Thursday, February 4, 2016

KCPT, in partnership with English Landing Films, on Friday premiered a new documentary, Our Divided City. The documentary looks at the social conditions that foster violent crime in Kansas City’s segregated black community east of Troost and asks whether enough is being done to make its neighborhoods safe.

I settled in to watch the film on Saturday morning, as I had recorded it the night before. I didn’t expect the flood of emotions as I witnessed the crime, segregation and downright unfairness our neighbors just to the north from our coverage area are experiencing.

A spotlight is shone on a new alliance that includes law enforcement agencies, City Hall, and academics called the KC No Violence Alliance or KC NoVA. It introduces a unique style of policing that attempts to work with the community to get ahead of the homicides.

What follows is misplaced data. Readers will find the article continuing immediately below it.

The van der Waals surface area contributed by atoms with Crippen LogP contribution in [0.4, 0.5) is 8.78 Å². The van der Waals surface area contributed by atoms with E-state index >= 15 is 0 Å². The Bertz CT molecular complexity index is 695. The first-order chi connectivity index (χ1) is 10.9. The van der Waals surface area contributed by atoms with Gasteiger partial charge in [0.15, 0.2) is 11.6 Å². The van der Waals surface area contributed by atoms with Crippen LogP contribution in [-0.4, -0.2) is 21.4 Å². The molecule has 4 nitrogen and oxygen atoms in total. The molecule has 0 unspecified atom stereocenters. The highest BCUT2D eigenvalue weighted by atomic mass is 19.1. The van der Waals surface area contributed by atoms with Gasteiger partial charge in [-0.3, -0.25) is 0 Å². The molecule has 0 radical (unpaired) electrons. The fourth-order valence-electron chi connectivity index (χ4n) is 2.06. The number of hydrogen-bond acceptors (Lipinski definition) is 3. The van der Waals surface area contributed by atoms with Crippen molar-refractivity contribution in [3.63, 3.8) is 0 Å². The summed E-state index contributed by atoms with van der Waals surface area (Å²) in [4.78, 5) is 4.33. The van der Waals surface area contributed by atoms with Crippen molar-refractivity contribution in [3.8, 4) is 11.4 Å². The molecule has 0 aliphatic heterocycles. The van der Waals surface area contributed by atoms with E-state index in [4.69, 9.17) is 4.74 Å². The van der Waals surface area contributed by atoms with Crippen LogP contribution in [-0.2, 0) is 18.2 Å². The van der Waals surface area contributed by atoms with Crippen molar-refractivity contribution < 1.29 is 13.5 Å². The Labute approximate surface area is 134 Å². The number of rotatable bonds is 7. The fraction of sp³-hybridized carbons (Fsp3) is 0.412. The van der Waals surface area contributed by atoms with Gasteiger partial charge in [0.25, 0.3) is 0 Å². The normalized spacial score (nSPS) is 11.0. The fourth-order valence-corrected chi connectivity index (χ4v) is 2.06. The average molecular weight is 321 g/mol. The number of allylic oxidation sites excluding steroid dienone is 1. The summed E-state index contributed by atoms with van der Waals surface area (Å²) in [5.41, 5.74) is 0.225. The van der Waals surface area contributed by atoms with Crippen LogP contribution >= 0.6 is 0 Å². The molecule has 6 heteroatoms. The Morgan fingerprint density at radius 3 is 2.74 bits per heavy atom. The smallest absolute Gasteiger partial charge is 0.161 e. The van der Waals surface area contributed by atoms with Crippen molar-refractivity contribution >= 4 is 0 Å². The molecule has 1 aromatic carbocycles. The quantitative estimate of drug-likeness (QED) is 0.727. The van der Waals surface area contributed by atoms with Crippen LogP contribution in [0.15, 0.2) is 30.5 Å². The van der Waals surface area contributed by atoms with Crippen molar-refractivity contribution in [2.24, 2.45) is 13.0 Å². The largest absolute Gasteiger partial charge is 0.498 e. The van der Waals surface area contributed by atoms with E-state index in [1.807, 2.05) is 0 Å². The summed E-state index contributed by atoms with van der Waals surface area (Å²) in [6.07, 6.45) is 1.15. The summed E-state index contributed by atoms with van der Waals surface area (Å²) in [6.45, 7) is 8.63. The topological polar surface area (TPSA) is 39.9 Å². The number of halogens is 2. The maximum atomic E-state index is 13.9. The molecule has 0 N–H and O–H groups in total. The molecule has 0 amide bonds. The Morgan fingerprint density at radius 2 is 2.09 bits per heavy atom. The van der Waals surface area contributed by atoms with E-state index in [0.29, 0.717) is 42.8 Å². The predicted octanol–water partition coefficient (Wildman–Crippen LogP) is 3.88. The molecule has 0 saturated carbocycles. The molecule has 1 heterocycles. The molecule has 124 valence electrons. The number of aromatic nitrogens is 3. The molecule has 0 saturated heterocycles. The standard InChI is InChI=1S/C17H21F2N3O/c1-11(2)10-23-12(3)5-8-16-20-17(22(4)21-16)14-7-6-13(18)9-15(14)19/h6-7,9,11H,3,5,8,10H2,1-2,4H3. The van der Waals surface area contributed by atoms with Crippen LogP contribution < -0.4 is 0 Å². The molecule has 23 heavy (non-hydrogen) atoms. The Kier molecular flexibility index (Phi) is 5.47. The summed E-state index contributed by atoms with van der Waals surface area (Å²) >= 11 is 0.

Viewers will go inside KC NoVA as it attempts to put an end to tit-for-tat killings between gang members and it steps into the lives of ordinary families besieged by the violence. There is evidence that community leaders and certain brave citizens are already fighting back, but that for some patience is wearing thin with the city’s authorities.

During the film, I watched as familiar faces were lending a hand through clean-up efforts. I watched as our fearless leader, Mayor Sly James, became irritated when asked what he plans to do about it. He stated it’s not a political issue, and if he had the answers it would have already been fixed. This, according to James, is a community issue.

A community issue it is. Nothing will be done so long as we allow the violence to continue. Violent crimes, especially those on children, continue to rise in Kansas City. It was incredibly sobering to see, as the credits rolled, the list of names of those taken by violence in Kansas City in 2015. There were too many names. Too many children. Too many of our neighbors and friends.

The documentary will air again on Sunday, February 7, at 2:00 p.m. on KCPT.

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